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dc.contributor.authorGarcia, L.A.
dc.contributor.authorZapata-Bustos, R.
dc.contributor.authorDay, S.E.
dc.contributor.authorCampos, B.
dc.contributor.authorHamzaoui, Y.
dc.contributor.authorWu, L.
dc.contributor.authorLeon, A.D.
dc.contributor.authorKrentzel, J.
dc.contributor.authorColetta, R.L.
dc.contributor.authorDe Filippis, E.
dc.contributor.authorRoust, L.R.
dc.contributor.authorMandarino, L.J.
dc.contributor.authorColetta, D.K.
dc.date.accessioned2022-04-25T20:51:54Z
dc.date.available2022-04-25T20:51:54Z
dc.date.issued2022
dc.identifier.citationGarcia, L. A., Zapata-Bustos, R., Day, S. E., Campos, B., Hamzaoui, Y., Wu, L., Leon, A. D., Krentzel, J., Coletta, R. L., De Filippis, E., Roust, L. R., Mandarino, L. J., & Coletta, D. K. (2022). Can Exercise Training Alter Human Skeletal Muscle DNA Methylation? Metabolites.
dc.identifier.issn2218-1989
dc.identifier.doi10.3390/metabo12030222
dc.identifier.urihttp://hdl.handle.net/10150/664112
dc.description.abstractSkeletal muscle is highly plastic and dynamically regulated by the body’s physical demands. This study aimed to determine the plasticity of skeletal muscle DNA methylation in response to 8 weeks of supervised exercise training in volunteers with a range of insulin sensitivities. We studied 13 sedentary participants and performed euglycemic hyperinsulinemic clamps with basal vastus later-alis muscle biopsies and peak aerobic activity (VO2 peak) tests before and after training. We extracted DNA from the muscle biopsies and performed global methylation using Illumina’s Methylation EPIC 850K BeadChip. Training significantly increased peak aerobic capacity and insulin-stimulated glucose disposal. Fasting serum insulin and insulin levels during the steady state of the clamp were significantly lower post-training. Insulin clearance rates during the clamp increased following the training. We identified 13 increased and 90 decreased differentially methylated cytosines (DMCs) in response to 8 weeks of training. Of the 13 increased DMCs, 2 were within the following genes, FSTL3, and RP11-624M8.1. Of the 90 decreased DMCs, 9 were within the genes CNGA1, FCGR2A, KIF21A, MEIS1, NT5DC1, OR4D1, PRPF4B, SLC26A7, and ZNF280C. Moreover, pathway analysis showed an enrichment in metabolic and actin-cytoskeleton pathways for the decreased DMCs, and for the increased DMCs, an enrichment in signal-dependent regulation of myogenesis, NOTCH2 activation and transmission, and SMAD2/3: SMAD4 transcriptional activity pathways. Our findings showed that 8 weeks of exercise training alters skeletal muscle DNA methylation of specific genes and pathways in people with varying degrees of insulin sensitivity. © 2022 by the authors. Licensee MDPI, Basel, Switzerland.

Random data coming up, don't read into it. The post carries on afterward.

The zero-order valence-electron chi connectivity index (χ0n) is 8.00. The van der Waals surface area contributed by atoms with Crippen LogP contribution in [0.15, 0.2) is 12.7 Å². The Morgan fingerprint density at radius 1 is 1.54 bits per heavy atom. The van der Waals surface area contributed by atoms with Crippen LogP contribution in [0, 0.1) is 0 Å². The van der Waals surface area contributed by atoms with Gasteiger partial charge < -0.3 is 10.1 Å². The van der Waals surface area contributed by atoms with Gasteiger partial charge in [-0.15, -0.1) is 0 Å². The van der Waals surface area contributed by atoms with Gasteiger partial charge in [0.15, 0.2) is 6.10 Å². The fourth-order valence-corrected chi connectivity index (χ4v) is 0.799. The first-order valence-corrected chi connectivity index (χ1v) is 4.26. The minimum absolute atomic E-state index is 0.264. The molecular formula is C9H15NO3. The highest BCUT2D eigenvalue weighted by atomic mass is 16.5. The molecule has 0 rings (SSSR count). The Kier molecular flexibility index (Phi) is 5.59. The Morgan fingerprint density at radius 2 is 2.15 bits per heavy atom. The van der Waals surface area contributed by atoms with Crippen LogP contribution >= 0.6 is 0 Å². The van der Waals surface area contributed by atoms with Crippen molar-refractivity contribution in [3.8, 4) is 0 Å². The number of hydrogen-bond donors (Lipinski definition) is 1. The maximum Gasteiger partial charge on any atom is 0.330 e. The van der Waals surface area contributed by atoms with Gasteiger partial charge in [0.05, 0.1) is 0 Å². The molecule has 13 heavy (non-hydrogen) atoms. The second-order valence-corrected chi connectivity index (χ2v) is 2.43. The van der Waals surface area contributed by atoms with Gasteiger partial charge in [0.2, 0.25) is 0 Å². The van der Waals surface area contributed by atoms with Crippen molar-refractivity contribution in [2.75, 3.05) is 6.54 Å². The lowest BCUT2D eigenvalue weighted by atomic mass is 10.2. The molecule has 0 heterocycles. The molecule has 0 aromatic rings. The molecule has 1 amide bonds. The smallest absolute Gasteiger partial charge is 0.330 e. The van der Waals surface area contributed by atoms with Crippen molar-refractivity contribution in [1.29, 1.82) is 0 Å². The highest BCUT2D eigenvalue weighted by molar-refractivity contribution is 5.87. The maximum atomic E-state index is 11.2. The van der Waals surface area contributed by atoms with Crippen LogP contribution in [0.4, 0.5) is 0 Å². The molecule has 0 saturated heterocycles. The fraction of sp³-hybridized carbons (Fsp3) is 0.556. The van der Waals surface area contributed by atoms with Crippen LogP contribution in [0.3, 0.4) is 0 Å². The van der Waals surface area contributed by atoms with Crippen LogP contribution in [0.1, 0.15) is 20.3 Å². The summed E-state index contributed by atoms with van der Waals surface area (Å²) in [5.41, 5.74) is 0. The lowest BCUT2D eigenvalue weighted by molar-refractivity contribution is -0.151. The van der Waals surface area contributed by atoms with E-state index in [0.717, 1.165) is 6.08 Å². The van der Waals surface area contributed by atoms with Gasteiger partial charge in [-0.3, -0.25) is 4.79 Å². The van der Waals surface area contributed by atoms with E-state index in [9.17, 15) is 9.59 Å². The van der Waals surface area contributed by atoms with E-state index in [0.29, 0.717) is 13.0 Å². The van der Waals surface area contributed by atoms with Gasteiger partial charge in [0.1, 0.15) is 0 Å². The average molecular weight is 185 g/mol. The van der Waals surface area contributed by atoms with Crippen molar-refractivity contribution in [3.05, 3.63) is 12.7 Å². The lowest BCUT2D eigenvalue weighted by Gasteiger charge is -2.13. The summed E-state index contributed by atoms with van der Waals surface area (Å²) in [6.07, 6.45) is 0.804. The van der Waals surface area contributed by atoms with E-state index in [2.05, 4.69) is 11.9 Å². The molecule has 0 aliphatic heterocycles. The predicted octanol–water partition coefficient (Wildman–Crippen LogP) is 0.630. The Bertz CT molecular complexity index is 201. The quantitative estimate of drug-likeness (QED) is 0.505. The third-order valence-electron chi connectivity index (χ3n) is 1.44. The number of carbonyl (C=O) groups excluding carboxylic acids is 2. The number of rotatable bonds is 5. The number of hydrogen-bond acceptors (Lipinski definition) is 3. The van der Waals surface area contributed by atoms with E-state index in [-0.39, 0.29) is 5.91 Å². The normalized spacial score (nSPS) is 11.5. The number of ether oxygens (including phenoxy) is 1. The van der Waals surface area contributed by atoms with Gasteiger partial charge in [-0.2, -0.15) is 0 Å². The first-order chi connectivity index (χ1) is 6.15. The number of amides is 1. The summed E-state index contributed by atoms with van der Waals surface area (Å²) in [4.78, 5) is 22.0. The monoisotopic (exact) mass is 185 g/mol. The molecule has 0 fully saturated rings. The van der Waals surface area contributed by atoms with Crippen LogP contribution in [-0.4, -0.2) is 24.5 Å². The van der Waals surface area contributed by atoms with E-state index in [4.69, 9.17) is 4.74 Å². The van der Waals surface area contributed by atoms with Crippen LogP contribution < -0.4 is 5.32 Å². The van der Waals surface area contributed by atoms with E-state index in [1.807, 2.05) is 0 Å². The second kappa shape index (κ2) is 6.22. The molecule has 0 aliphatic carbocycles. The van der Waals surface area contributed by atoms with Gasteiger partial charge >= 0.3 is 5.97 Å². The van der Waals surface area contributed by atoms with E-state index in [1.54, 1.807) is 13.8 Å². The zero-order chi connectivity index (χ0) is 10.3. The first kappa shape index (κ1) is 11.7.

dc.language.isoen
dc.publisherMDPI
dc.rightsCopyright © 2022 by the authors. Licensee MDPI, Basel, Switzerland. This article is an open access article distributed under the terms and conditions of the Creative Commons Attribution (CC BY) license (https://creativecommons.org/licenses/by/4.0/).
dc.rights.urihttps://creativecommons.org/licenses/by/4.0/
dc.subjectDNA methylation
dc.subjectEuglycemic hyperinsulinemic clamp
dc.subjectExercise training
dc.subjectInsulin sensitivity
dc.subjectSkeletal muscle
dc.subjectVO2 peak
dc.titleCan Exercise Training Alter Human Skeletal Muscle DNA Methylation?
dc.typeArticle
dc.typetext
dc.contributor.departmentDepartment of Medicine, Division of Endocrinology, University of Arizona
dc.contributor.departmentCenter for Disparities in Diabetes Obesity and Metabolism, University of Arizona
dc.contributor.departmentDepartment of Physiology, University of Arizona
dc.identifier.journalMetabolites
dc.description.noteOpen access journal
dc.description.collectioninformationThis item from the UA Faculty Publications collection is made available by the University of Arizona with support from the University of Arizona Libraries. If you have questions, please contact us at repository@u.library.arizona.edu.
dc.eprint.versionFinal published version
dc.source.journaltitleMetabolites
refterms.dateFOA2022-04-25T20:51:54Z


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Copyright © 2022 by the authors. Licensee MDPI, Basel, Switzerland. This article is an open access article distributed under the terms and conditions of the Creative Commons Attribution (CC BY) license (https://creativecommons.org/licenses/by/4.0/).
Except where otherwise noted, this item's license is described as Copyright © 2022 by the authors. Licensee MDPI, Basel, Switzerland. This article is an open access article distributed under the terms and conditions of the Creative Commons Attribution (CC BY) license (https://creativecommons.org/licenses/by/4.0/).